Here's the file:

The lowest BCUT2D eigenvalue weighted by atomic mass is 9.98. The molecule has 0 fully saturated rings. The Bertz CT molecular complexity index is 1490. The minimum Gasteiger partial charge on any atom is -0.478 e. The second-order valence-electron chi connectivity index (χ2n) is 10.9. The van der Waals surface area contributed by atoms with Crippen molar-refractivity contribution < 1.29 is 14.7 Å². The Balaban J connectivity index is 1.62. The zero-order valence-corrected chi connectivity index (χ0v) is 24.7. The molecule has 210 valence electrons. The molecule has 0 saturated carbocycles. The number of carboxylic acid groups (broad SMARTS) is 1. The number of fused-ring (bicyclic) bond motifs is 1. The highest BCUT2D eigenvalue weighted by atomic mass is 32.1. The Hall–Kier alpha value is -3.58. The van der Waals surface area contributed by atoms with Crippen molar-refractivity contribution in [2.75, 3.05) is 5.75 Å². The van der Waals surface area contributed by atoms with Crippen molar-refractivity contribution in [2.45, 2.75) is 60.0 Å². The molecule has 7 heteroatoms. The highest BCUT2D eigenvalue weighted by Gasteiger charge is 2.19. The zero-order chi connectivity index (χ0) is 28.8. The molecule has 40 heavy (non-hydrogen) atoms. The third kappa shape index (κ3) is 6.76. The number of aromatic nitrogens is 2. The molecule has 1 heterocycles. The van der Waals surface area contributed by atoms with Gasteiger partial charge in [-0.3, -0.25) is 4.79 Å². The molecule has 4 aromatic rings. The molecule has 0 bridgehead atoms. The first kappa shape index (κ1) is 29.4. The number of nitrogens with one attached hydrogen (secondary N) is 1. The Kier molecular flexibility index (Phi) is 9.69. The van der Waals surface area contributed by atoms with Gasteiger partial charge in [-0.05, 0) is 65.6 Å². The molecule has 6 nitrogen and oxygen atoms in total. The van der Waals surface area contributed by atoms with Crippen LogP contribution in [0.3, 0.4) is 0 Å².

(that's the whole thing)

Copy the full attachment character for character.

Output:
The lowest BCUT2D eigenvalue weighted by atomic mass is 9.98. The molecule has 0 fully saturated rings. The Bertz CT molecular complexity index is 1490. The minimum Gasteiger partial charge on any atom is -0.478 e. The second-order valence-electron chi connectivity index (χ2n) is 10.9. The van der Waals surface area contributed by atoms with Crippen molar-refractivity contribution < 1.29 is 14.7 Å². The Balaban J connectivity index is 1.62. The zero-order valence-corrected chi connectivity index (χ0v) is 24.7. The molecule has 210 valence electrons. The molecule has 0 saturated carbocycles. The number of carboxylic acid groups (broad SMARTS) is 1. The number of fused-ring (bicyclic) bond motifs is 1. The highest BCUT2D eigenvalue weighted by atomic mass is 32.1. The Hall–Kier alpha value is -3.58. The van der Waals surface area contributed by atoms with Crippen molar-refractivity contribution in [2.75, 3.05) is 5.75 Å². The van der Waals surface area contributed by atoms with Crippen molar-refractivity contribution in [2.45, 2.75) is 60.0 Å². The molecule has 7 heteroatoms. The highest BCUT2D eigenvalue weighted by Gasteiger charge is 2.19. The zero-order chi connectivity index (χ0) is 28.8. The molecule has 40 heavy (non-hydrogen) atoms. The third kappa shape index (κ3) is 6.76. The number of aromatic nitrogens is 2. The molecule has 1 heterocycles. The van der Waals surface area contributed by atoms with Gasteiger partial charge in [-0.3, -0.25) is 4.79 Å². The molecule has 4 aromatic rings. The molecule has 0 bridgehead atoms. The first kappa shape index (κ1) is 29.4. The number of nitrogens with one attached hydrogen (secondary N) is 1. The Kier molecular flexibility index (Phi) is 9.69. The van der Waals surface area contributed by atoms with Gasteiger partial charge in [-0.05, 0) is 65.6 Å². The molecule has 6 nitrogen and oxygen atoms in total. The van der Waals surface area contributed by atoms with Crippen LogP contribution in [0.3, 0.4) is 0 Å².